二维数组和二维指针


原文地址:http://www.cppblog.com/glxhyt/archive/2011/11/21/160668.html

入职一年了,这一年自己学到许多,但是忘记也很多,于是决定定下心来整理以前学到的,并且继续学习

    
    二维数组和二级指针,这真是头疼的问题,困扰了我好几次,
   
    先转一下 wanpengcoder 的二维数组和二级指针 

前两天写个程序,传参数的时候想传个二维数组进去,结果悲剧了,函数写成Fun (int **p){},原来没有这么写过,

以为这么写也是对的,结果错了,查了些资料,做个总结。

Fun (int **p){}这里面的int **p //这里的p不是二维数组的指针,而是指向指针的指针,即二级指针。

正确的二维数组的指针应该是:Int a[2][2];Int (*p)[2];//定义时无论数组维数,只可忽略第一维

例如:int a[2][2]={0,1,2,3};

int **p=(int**)a;//强制将二维数组指针转为指向指针的指针

则此时p[0]=0;p[1]=1;p[2]=2;p[3]=3;

而p[0][0]=*(*(p+0)+0)=**p;

p[0][1]=*(*(p+0)+1);

对于p[0][0]:由于*p=0; ====> **p=*(0);引用地址为零的内存,必然是错误的。

对于p[0][1]=*(*p+1)====>*(4),引用了非法内存同样,

对于p[1][0]=*(1),p[1][1]=*(5),均引用了非法内存所以说,二位数组并不能简单的转换成指向指针的指针。

二维数组其实只是一个指针,而二级指针是指向指针的指针,所以二者并不等价。如上例所示:int a[2][2];

a是指向整个数组的首地址,并不是int **;所以不要指望向函数fun里面传实参 p=a;

 

感謝sld666666,我覺得那個應該是和下面的情況類似把,中間有個強制轉換的過程:

 

#include <iostream>

 

void fun(char ** p)

{

char (*p1)[10] = (char(*)[10])p;

std::cout<<p1[0][0]<<std::endl;

}

 

int main(int argc, char* argv[])

{

char data[][10] = {"abc","def"};

fun((char **)data);

return 0;

}

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<c程序设计语言>中的关于这个的解释:

Newcomers to C are sometimes confused about the difference between a two-dimensional array and an array of pointers, such as name in the example above. Given the definitions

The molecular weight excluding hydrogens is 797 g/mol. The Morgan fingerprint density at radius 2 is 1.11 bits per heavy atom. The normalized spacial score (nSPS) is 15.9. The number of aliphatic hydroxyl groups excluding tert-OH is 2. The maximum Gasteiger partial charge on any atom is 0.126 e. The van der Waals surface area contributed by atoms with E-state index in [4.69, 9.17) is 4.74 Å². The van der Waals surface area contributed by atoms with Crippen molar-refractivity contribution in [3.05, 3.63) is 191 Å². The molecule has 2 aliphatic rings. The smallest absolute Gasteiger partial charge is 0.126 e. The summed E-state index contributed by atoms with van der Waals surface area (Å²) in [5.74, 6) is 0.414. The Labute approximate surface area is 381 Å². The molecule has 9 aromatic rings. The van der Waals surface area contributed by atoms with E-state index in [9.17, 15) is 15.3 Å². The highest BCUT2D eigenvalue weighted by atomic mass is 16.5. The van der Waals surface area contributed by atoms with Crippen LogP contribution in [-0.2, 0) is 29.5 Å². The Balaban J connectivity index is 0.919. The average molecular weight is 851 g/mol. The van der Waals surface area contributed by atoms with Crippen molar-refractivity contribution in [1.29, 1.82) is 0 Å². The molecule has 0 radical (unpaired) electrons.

int a[10][20];

int *b[10];

then a[3][4] and b[3][4] are both syntactically legal references to a single int. But a is a true two-dimensional array: 200 int-sized locations have been set aside, and the conventional rectangular subscript calculation 20 * row +col is used to find the element a[row,col]. For b, however, the definition only allocates 10 pointers and does not initialize them; initialization must be done explicitly, either statically or with code. Assuming that each element of b does point to a twenty-element array, then there will be 200 ints set aside, plus ten cells for the pointers. The important advantage of the pointer array is that the rows of the array may be of different lengths. That is, each element of b need not point to a twenty-element vector; some may point to two elements, some to fifty, and some to none at all.

Although we have phrased this discussion in terms of integers, by far the most frequent use of arrays of pointers is to store character strings of diverse lengths, as in the function month_name. Compare the declaration and picture for an array of pointers:

char *name[] = { "Illegal month", "Jan", "Feb", "Mar" };


with those for a two-dimensional array:

char aname[][15] = { "Illegal month", "Jan", "Feb", "Mar" };




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